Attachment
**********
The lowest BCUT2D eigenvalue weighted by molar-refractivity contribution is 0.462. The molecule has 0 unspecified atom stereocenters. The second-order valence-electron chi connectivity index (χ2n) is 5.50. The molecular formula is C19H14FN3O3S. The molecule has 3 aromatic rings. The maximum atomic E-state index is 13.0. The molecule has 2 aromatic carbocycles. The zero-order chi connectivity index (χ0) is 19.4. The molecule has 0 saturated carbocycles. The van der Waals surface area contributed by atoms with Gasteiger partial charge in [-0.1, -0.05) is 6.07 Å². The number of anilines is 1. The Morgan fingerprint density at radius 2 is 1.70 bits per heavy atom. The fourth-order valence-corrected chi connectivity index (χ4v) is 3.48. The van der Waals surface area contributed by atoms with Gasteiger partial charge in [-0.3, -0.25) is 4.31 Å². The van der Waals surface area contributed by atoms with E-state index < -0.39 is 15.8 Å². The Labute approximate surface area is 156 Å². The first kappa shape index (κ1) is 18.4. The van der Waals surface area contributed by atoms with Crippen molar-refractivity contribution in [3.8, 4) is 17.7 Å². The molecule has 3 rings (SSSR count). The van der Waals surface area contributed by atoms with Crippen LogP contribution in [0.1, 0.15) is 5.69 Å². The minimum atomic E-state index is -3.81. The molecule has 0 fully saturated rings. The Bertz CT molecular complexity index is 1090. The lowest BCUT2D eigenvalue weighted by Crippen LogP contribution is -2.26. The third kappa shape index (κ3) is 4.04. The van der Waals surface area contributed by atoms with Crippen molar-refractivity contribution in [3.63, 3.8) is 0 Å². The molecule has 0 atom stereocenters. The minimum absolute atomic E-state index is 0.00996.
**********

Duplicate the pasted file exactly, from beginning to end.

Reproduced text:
The lowest BCUT2D eigenvalue weighted by molar-refractivity contribution is 0.462. The molecule has 0 unspecified atom stereocenters. The second-order valence-electron chi connectivity index (χ2n) is 5.50. The molecular formula is C19H14FN3O3S. The molecule has 3 aromatic rings. The maximum atomic E-state index is 13.0. The molecule has 2 aromatic carbocycles. The zero-order chi connectivity index (χ0) is 19.4. The molecule has 0 saturated carbocycles. The van der Waals surface area contributed by atoms with Gasteiger partial charge in [-0.1, -0.05) is 6.07 Å². The number of anilines is 1. The Morgan fingerprint density at radius 2 is 1.70 bits per heavy atom. The fourth-order valence-corrected chi connectivity index (χ4v) is 3.48. The van der Waals surface area contributed by atoms with Gasteiger partial charge in [-0.3, -0.25) is 4.31 Å². The van der Waals surface area contributed by atoms with E-state index < -0.39 is 15.8 Å². The Labute approximate surface area is 156 Å². The first kappa shape index (κ1) is 18.4. The van der Waals surface area contributed by atoms with Crippen molar-refractivity contribution in [3.8, 4) is 17.7 Å². The molecule has 3 rings (SSSR count). The van der Waals surface area contributed by atoms with Crippen LogP contribution in [0.1, 0.15) is 5.69 Å². The minimum atomic E-state index is -3.81. The molecule has 0 fully saturated rings. The Bertz CT molecular complexity index is 1090. The lowest BCUT2D eigenvalue weighted by Crippen LogP contribution is -2.26. The third kappa shape index (κ3) is 4.04. The van der Waals surface area contributed by atoms with Crippen molar-refractivity contribution in [3.63, 3.8) is 0 Å². The molecule has 0 atom stereocenters. The minimum absolute atomic E-state index is 0.00996.